How to help others
A question I often get asked by adolescents is how to help their friends. There is a fine line between being a gatekeeper of information, and a safe place for your friends to talk. It is often helpful to have a set of guidelines when talking about difficult topics.
The following is adapted from Mental Health First Aid Training:
Assess for risk – Is the person you are talking to or concerned about at risk? Risks include self-harm or suicidal thoughts. Signs of being at-risk would be feeling helpless or hopeless, talking about not wanting to be alive anymore, visual signs of self-harm. If you are concerned about their well-being, reach out to a professional or call 911.
Listen non-judgementally – Empathy is key here. You want to avoid a negative reaction or judgement about what they are telling you. Understand that everyone is at a different place on the mental health continuum, and what may be a small problem to you could be major to someone else because they are not as resilient. Try and be supportive and understanding. Keep in mind no comforting statement ever started with “at least”. I highly recommend watching Brene Brown’s video on empathy vs. sympathy to learn more. Statements like “ that must be really hard for you” are much better than “Omg, I know, I went through something exactly like that and …….” Being genuine and present will help, even if you don’t say a word.
Give reassurance and information – Reassure the person that you care about them and want to help them. If you know of resources, provide them. If you aren’t sure, offer to help the person find them. Remind the person that they are not alone. When in the midst of a mental health crisis, or just a bad day, people can feel very alone and that is a scary feeling. Your presence and reassurance that they matter can do more than you know.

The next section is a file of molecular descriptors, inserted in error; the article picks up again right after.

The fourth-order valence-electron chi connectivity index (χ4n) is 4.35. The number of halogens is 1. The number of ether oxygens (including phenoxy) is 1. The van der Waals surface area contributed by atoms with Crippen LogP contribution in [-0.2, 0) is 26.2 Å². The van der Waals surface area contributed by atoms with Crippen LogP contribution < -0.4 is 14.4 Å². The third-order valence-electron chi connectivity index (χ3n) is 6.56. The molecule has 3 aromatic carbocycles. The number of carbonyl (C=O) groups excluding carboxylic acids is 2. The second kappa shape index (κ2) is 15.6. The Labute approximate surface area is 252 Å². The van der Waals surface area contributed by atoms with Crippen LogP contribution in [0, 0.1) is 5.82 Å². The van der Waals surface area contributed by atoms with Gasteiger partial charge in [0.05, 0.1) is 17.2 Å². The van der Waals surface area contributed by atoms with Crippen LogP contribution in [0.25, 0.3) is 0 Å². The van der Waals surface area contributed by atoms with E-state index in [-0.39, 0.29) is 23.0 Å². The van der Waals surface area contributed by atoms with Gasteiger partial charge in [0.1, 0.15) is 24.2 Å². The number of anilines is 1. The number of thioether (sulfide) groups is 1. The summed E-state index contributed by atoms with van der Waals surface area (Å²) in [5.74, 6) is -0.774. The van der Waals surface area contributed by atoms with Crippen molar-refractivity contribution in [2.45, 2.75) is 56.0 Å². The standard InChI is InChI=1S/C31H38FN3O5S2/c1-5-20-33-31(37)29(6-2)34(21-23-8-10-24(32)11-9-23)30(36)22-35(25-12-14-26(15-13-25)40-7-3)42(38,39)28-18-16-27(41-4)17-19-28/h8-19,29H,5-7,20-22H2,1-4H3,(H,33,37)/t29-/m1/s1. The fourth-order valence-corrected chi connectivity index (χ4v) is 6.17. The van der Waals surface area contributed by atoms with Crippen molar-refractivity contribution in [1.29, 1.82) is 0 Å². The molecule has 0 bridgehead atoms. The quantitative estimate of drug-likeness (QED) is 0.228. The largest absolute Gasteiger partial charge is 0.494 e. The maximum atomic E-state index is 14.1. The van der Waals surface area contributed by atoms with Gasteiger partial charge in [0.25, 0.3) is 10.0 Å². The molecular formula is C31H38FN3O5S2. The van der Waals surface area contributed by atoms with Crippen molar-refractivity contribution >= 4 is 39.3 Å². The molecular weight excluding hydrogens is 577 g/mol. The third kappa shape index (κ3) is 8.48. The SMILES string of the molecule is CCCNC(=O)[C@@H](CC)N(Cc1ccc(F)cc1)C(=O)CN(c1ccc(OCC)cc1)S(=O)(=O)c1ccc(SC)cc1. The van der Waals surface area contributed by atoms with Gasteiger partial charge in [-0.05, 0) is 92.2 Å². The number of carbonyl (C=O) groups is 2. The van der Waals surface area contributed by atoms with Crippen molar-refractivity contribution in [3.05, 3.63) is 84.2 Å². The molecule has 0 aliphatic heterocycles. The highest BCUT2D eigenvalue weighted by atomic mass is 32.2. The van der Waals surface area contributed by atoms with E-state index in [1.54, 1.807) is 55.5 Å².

Encourage appropriate professional help – This is huge. If someone was complaining about an ankle injury, we would recommend that they talk to an certified athletic trainer or an physician, but when someone mentions mental health issues, the stigma can prevent us from recommending professional help. We don’t want to suggest that we think they are “crazy”. If we change the way we view mental health, and encourage seeking help in the same way we view physical health, we will save more lives.
Reducing the stigma
Talk about it – Normalizing the conversation around mental health. As coaches, parents, athletic trainers, older siblings and teammates we can talk about our experiences with mental health like we talk about our experiences with other injuries or disorders. If we mention mental health in our preseason talks, we give our athletes permission to talk about their mental health with us.
Posters & handouts – In most athletic training rooms, there are posters showing different anatomical structures, warning signs of dehydration or concussions etc. What if we shared information on anxiety, depression or other mental health concerns? I love the idea of posting quick mindfulness exercises. The more athletes see mental health being taken seriously, the more likely they are to seek help when it is needed.
Mental Health Apps
Cellphones can be a great resource if used properly. Below are a few apps that can benefit your mental health. They provide different ways to relax and decompress.
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Former Athletic Trainer, current Mental Health Professional. Boston sports lover.